ïƒ˜ A large number of reported cases of torture and custodial death result from attempts to extract a confession relating to theft or other petty offences. Clearly this suggests that the suspects belonging to the lower economic and social strata are particularly vulnerable.
According to India Human Rights Report, 2008, which has been brought out by the Asian Centre for Human Rights (http://www.achrweb.org/reports/india/AR08/AR2008.pdf):
ïƒ˜ In 2007, 29,596 cases on alienation and restoration of tribal lands were heard by the courts in Madhya Pradesh. Not a single case was ruled in favour of the tribal groups.
ïƒ˜ “Encounter killing” is yet another euphemism used to hide extrajudicial executions. It presupposes an armed encounter. The fact that out of 301 complaints of “encounter deaths” between 1 April 2006 to 31 March 2007, over 66% (201 cases) were received by NHRC from Uttar Pradesh alone – which has no armed conflict - is extremely disturbing.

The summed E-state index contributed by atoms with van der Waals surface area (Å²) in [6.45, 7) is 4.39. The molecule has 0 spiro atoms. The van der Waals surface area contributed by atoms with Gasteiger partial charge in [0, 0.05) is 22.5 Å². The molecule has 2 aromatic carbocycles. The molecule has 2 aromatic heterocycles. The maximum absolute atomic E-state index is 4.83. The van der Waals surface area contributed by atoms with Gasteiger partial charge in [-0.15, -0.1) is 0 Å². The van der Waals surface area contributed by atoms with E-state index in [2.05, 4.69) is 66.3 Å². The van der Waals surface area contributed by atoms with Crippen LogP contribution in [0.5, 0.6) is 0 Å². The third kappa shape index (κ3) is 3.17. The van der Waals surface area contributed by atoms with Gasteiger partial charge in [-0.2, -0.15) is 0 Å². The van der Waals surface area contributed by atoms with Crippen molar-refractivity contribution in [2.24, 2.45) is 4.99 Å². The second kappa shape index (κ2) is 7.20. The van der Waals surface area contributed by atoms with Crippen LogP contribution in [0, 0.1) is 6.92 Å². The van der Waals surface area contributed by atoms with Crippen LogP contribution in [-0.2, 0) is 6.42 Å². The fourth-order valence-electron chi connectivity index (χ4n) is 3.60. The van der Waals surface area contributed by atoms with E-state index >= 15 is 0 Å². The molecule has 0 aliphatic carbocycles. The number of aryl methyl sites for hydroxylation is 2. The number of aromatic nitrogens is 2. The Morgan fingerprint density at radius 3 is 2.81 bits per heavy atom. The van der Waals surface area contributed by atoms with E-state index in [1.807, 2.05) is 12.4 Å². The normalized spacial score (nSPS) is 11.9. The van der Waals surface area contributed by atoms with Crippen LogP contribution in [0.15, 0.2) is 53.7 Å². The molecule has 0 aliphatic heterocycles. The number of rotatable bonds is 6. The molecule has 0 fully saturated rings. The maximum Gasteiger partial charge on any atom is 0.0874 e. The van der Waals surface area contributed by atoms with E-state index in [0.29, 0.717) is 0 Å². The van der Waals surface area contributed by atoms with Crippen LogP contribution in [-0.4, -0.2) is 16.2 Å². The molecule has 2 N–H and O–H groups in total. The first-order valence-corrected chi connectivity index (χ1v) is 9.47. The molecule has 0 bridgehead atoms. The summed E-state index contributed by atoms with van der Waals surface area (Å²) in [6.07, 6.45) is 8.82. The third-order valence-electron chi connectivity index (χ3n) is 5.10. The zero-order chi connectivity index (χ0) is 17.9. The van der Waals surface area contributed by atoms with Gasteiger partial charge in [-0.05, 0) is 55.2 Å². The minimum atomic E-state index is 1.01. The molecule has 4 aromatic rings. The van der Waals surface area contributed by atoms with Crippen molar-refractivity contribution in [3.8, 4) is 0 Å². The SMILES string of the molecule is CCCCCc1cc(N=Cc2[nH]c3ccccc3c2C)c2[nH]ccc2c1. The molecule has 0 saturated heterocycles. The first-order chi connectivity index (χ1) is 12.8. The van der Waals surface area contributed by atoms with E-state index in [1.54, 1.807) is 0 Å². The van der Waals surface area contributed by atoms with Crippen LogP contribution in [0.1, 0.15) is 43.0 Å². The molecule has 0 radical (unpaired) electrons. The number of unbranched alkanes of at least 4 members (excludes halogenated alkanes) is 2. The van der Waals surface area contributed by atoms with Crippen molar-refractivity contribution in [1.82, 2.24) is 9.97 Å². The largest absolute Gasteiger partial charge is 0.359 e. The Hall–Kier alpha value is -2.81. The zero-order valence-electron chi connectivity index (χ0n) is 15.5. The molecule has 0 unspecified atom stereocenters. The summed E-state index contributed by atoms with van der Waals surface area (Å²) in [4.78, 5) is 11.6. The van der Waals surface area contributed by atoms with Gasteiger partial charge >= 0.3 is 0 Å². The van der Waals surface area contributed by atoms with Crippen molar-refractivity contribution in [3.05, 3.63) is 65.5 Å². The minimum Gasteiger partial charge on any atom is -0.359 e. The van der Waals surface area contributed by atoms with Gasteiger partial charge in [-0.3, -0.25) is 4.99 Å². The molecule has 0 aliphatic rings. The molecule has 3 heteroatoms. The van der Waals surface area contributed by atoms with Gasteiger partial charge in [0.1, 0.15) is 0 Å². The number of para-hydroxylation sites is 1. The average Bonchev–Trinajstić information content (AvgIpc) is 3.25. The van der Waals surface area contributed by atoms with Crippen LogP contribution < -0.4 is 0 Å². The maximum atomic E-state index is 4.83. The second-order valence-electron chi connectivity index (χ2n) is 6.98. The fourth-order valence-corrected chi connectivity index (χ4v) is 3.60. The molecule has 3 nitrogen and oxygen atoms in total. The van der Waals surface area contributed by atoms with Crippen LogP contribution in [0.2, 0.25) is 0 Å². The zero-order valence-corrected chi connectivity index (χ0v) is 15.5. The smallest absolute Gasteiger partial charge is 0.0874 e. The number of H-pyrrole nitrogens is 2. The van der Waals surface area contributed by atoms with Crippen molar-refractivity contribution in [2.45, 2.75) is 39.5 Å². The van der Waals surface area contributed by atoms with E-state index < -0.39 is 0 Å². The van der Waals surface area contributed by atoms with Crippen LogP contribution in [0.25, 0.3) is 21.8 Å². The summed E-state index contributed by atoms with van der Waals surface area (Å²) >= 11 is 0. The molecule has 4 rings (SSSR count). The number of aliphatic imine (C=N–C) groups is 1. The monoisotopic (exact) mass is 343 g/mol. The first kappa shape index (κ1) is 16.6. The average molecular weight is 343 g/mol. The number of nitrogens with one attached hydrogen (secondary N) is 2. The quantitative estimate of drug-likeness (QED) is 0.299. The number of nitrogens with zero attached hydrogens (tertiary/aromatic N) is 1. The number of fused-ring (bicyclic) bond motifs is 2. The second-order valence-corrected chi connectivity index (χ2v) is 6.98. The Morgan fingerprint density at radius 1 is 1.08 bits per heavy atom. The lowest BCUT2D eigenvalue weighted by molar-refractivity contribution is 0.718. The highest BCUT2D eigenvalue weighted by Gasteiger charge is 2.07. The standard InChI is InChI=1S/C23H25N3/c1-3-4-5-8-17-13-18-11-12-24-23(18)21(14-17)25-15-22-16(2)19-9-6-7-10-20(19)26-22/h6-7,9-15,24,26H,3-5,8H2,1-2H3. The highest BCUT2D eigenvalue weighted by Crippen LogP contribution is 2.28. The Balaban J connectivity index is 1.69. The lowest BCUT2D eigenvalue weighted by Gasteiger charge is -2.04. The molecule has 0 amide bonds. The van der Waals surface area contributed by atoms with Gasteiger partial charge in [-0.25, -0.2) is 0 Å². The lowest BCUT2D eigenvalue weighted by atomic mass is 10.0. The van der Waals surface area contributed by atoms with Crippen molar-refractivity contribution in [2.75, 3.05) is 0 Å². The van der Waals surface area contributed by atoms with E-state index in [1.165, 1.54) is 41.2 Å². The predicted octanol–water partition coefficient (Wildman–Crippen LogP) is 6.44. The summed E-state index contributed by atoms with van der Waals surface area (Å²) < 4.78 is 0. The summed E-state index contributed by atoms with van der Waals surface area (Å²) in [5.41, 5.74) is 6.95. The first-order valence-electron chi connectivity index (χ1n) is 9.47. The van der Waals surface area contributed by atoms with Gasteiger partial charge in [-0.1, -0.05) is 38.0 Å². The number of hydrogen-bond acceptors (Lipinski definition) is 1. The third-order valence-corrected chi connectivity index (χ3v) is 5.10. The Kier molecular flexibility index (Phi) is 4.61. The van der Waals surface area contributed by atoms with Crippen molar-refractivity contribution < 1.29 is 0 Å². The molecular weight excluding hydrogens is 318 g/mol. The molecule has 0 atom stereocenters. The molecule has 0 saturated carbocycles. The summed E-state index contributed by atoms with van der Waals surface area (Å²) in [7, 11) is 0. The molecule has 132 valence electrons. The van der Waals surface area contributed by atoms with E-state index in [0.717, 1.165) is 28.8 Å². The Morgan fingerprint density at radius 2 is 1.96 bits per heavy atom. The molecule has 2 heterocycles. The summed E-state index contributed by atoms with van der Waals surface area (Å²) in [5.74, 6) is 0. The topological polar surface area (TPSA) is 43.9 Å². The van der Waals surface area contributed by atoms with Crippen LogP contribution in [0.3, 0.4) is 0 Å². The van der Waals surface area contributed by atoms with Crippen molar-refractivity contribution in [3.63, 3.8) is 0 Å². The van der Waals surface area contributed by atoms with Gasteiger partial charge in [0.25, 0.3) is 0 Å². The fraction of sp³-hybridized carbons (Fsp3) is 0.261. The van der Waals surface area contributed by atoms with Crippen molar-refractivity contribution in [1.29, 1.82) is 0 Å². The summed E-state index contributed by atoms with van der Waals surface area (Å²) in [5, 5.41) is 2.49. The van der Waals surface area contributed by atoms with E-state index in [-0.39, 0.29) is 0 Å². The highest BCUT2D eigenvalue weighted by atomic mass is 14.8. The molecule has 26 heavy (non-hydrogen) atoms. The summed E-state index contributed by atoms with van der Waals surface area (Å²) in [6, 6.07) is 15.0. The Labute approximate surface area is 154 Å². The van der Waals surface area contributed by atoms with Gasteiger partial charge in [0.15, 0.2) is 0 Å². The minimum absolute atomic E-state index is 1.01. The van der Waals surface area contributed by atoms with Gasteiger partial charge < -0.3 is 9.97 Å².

ïƒ˜ In 2007 the NCRB reported that 139 people died in police custody. 23 people died during production, process of the courts and the journey connected with investigation; 38 of them died during their hospitalization and treatment; 9 died in mob attacks/riots; 2 were killed by other criminals; 31 committed suicide; 7 escaped and 29 died from illness/ natural causes.
Tagged with: Human Rights